Formerly run by the National Liberation Front (FLN), Algeria once championed Arab nationalism, anti-colonialism and socialism–like its Syrian Ba’athi counterpart. However, Algeria has since regressed into the repressive rule of an endemically corrupt government run by military generals and the Bouteflika clan, whilst maintaining its revolutionary discourse to preserve its populist credentials, ultimately creating a sick sense of solidarity between the two. The most notable example of such solidarity can be seen in the Algerian intifada, 5th October 1988, when the Islamic Salvation Front (FIS) succeeded in Algeria’s first genuine (and only) elections. The victory of the FIS threatened the Algerian military, which consequently took a leaf out of Hafez Al-Assad’s book, replicating his “scorched earth” policy, which crushed a call for revolution by the Sunni Muslim community in 1982.
The duo-regimes’ love bond remains strong to this day. With the Arab Spring revolutions reverberating in neighbouring states Tunisia, Egypt and Libya, including mass socio-economic protests and self-immolations in its own backyard, Algeria objected to Syria’s suspension from the Arab League in 2011. In mid-August 2012, Algeria joined Iran in objecting to the suspension of Syria from the Organization of Islamic Cooperation (OIC), where the suspension was approved by a majority. Also in 2012, Algeria rejected the Arab League’s call for Assad’s resignation was well as abstaining from voting on a UN draft resolution on the situation in Syria, which was adopted by a recorded vote of 137 in favour to 12 against. In March 2013, Algeria rejected the Arab League’s recognition of the National Coalition for Syrian Revolutionary and Opposition Forces as the legitimate representatives of the Syrian people. In September 2013, just 2 weeks after Assad launched a chemical weapons attack that killed an estimated 1,400 people, Algeria, in yet another abhorrent exhibit of indifference, objected to an Arab League call to “take the deterrent and necessary measures against the culprits of this crime that the Syrian regime bears responsibility for”. Exactly one month ago, the President of the People’s Council of Syria (Parliament), arrived in Algiers to “step up cooperation, coordination and consultation between the two countries in various fields.” Despite there being no evidence that Algeria is providing military support, unconfirmed reports claim that it has pledged financial assistance and military aircraft along with Iran and Russia in an attempt to prolong Assad’s tenure. This would come as no surprise since Algeria boasts the largest defence budget in Africa ($10.4 billion) and the simple fact that ensuring the survival of the Assad regime can only benefit the Algerian regime’s own survival.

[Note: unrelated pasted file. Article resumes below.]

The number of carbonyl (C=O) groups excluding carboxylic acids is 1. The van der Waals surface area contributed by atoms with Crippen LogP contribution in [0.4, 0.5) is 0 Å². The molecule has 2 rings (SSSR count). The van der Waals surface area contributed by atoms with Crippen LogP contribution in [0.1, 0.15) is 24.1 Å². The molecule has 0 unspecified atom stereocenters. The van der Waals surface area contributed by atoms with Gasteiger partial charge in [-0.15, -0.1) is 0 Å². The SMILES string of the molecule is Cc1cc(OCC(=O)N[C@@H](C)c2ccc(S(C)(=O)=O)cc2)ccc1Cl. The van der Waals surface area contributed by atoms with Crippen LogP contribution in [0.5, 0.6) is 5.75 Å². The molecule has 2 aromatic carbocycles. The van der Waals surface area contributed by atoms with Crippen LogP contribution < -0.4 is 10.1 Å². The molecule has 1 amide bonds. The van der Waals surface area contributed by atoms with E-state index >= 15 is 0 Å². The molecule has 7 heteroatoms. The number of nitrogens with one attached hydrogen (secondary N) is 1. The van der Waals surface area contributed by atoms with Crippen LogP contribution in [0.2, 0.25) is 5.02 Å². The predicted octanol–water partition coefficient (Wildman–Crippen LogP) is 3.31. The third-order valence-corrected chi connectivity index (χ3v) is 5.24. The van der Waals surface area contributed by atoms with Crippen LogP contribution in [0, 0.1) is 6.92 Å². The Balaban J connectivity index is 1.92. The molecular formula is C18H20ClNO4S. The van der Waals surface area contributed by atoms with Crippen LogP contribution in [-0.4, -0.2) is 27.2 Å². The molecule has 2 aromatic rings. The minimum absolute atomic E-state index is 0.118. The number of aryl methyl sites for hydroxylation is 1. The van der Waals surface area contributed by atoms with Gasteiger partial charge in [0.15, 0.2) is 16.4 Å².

Given the speed of the revolutions, many saw the tides of the Arab Spring reaching Algeria’s shores shortly after the fall of Assad. And the fear of this, alongside many factors, could still potentially topple Algeria’s dictatorship today, hence the regime’s intense desire to contain what it has called a democratic “plague”, and the “insect that must be eliminated”.
Political observers point out that the status of Syrian refugees in Algeria, homeless and begging, works effectively as a tool to discourage the domestic population from revolting, an explicit warning from the regime of what is to come, and a reminder of the spectre of the 1990s.
However, for Mustafa and the countless other Syrian refugees in Algeria who have already tasted death by the Assad regime, the exploitation of their unfortunate status will do nothing but breed animosity and dissent towards the Algerian regime. There is little hope for Mustafa and his counterparts given the world’s blind eye to atrocities committed against the Syrian people, but here is to wishing for his swift release, and for justice for the refugees.